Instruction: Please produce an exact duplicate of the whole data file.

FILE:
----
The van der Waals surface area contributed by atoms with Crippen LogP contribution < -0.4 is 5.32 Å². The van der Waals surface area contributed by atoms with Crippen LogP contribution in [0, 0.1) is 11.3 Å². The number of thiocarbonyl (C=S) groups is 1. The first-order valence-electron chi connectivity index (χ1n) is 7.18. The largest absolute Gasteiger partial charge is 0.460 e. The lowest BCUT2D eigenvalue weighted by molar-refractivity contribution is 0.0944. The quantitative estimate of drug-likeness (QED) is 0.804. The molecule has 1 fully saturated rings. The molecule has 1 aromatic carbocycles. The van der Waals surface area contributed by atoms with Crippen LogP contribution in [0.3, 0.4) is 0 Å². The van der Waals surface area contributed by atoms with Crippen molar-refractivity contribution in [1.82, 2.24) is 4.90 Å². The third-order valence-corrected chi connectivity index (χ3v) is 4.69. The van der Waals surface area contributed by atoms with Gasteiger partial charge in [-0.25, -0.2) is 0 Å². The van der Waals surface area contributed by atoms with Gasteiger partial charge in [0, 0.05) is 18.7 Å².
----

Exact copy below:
The van der Waals surface area contributed by atoms with Crippen LogP contribution < -0.4 is 5.32 Å². The van der Waals surface area contributed by atoms with Crippen LogP contribution in [0, 0.1) is 11.3 Å². The number of thiocarbonyl (C=S) groups is 1. The first-order valence-electron chi connectivity index (χ1n) is 7.18. The largest absolute Gasteiger partial charge is 0.460 e. The lowest BCUT2D eigenvalue weighted by molar-refractivity contribution is 0.0944. The quantitative estimate of drug-likeness (QED) is 0.804. The molecule has 1 fully saturated rings. The molecule has 1 aromatic carbocycles. The van der Waals surface area contributed by atoms with Crippen LogP contribution in [0.3, 0.4) is 0 Å². The van der Waals surface area contributed by atoms with Crippen molar-refractivity contribution in [1.82, 2.24) is 4.90 Å². The third-order valence-corrected chi connectivity index (χ3v) is 4.69. The van der Waals surface area contributed by atoms with Gasteiger partial charge in [-0.25, -0.2) is 0 Å². The van der Waals surface area contributed by atoms with Gasteiger partial charge in [0, 0.05) is 18.7 Å².